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Biological Chemistry

Animal Magnetism In A Bottle, Predicting Cellulite

by Susan J. Ainsworth
July 12, 2010 | APPEARED IN VOLUME 88, ISSUE 28

In the wild:
[+]Enlarge
Credit: Wildlife Conservation Society
A researcher in Guatemala uses Obsession for Men to draw jaguars to a camera.
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Credit: Wildlife Conservation Society
A researcher in Guatemala uses Obsession for Men to draw jaguars to a camera.

According to its advertising literature, Calvin Klein’s Obsession for Men is an “intensely provocative scent that is a masculine blend of botanics, spices, and rare woods that reflects the determination and fire that drive men’s passions.” With claims like that, one certainly wouldn’t blame a man for wanting to test the cologne’s purported sexual-attractant powers. However, he might not want to conduct that research when embarking on his next safari vacation.

It turns out that the scent is irresistible to the likes of tigers, cheetahs, jaguars, and other big cats—something that wildlife conservationists are using to their advantage.

The FELINE ATTRACTION for Obsession for Men was discovered by Pat Thomas, general curator for the Wildlife Conservation Society’s Bronx Zoo, in New York. Knowing that certain scents can pique animals’ interests, he decided to test the effects of 24 different fragrances on two cheetahs.

Thomas found that some colognes captured the animals’ attention for only seconds, but Obsession for Men kept them lingering for more than 10 minutes.

Those findings have been helpful to environmental activists throughout the Wildlife Conservation Society’s global network. Obsession for Men is now being used as an attractant to encourage cats in the wild to linger in front of heat- and motion-sensitive cameras, allowing researchers to capture more photos of the animals. As a result, conservationists can better identify individual cats by their unique spot patterns, helping them to more accurately estimate animal populations.

Since beginning his cologne-related research in 2003, Thomas says that he has gained little insight into the biochemistry behind the big cats’ attraction to certain colognes. Fragrance makers won’t share much information about their product formulations, he says, except to identify cologne base notes. That information has led Thomas to hypothesize that musk-based scents such as Obsession for Men elicit the most powerful responses.

With that in mind, the society’s Jaguar Conservation Program hopes to use the pricey fragrance in upcoming population studies in Venezuela, Nicaragua, Bolivia, Peru, and Ecuador. In addition to welcoming Obsession for Men donations, the society’s researchers remain on the prowl for special deals on the cologne in duty-free shops.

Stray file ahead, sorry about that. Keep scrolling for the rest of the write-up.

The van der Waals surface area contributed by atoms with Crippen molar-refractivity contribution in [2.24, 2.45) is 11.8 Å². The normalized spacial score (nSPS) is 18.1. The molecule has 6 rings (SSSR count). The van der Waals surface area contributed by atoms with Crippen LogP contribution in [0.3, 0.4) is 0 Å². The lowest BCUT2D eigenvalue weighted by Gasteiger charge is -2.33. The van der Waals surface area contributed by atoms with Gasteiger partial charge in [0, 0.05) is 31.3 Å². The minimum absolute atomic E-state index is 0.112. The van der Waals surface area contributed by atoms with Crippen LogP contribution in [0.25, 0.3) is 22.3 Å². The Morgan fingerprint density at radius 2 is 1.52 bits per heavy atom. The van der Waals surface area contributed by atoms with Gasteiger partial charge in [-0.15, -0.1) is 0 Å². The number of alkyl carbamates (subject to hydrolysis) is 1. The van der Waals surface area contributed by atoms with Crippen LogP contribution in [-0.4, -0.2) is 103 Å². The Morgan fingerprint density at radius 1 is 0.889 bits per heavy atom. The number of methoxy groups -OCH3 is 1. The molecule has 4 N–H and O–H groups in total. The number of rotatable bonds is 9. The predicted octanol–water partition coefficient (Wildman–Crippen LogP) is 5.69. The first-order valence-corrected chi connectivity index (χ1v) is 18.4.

Although some companies develop scents that might be attractive—sometimes to both man and beast—other firms in the personal care industry are committed to helping people look better.

With swimsuit season in full swing, DermaGenoma has developed a new GENETIC TEST that can tell a woman whether she is likely to develop cellulite—those fatty deposits beneath the skin that give its surface a lumpy appearance.

DermaGenoma, an Irvine, Calif., molecular dermatology company, has just released the CelluliteDX Genetic Test for Moderate to Severe Cellulite. The $249 analysis helps doctors predict whether a patient is at high risk for developing cellulite, which remains largely untreatable. The information allows doctors to develop a plan to slow or stop development of severe cellulite and improve the skin’s appearance. The plan might include therapy and lifestyle changes such as increasing exercise or avoiding certain medications.

CelluliteDX reports the presence or absence of a specific variation in the gene coding for angiotensin I-converting enzyme (ACE). A patient testing positive for the ACE variant has about a 70% chance of developing moderate to severe cellulite at some point.

The patent-pending CelluliteDX genetic test is available through doctors, who collect a genetic sample with a cheek swab. The sample is then mailed to Derma­Genoma’s laboratory for analysis. Results, which are strictly confidential, are delivered to doctors in two to three weeks.

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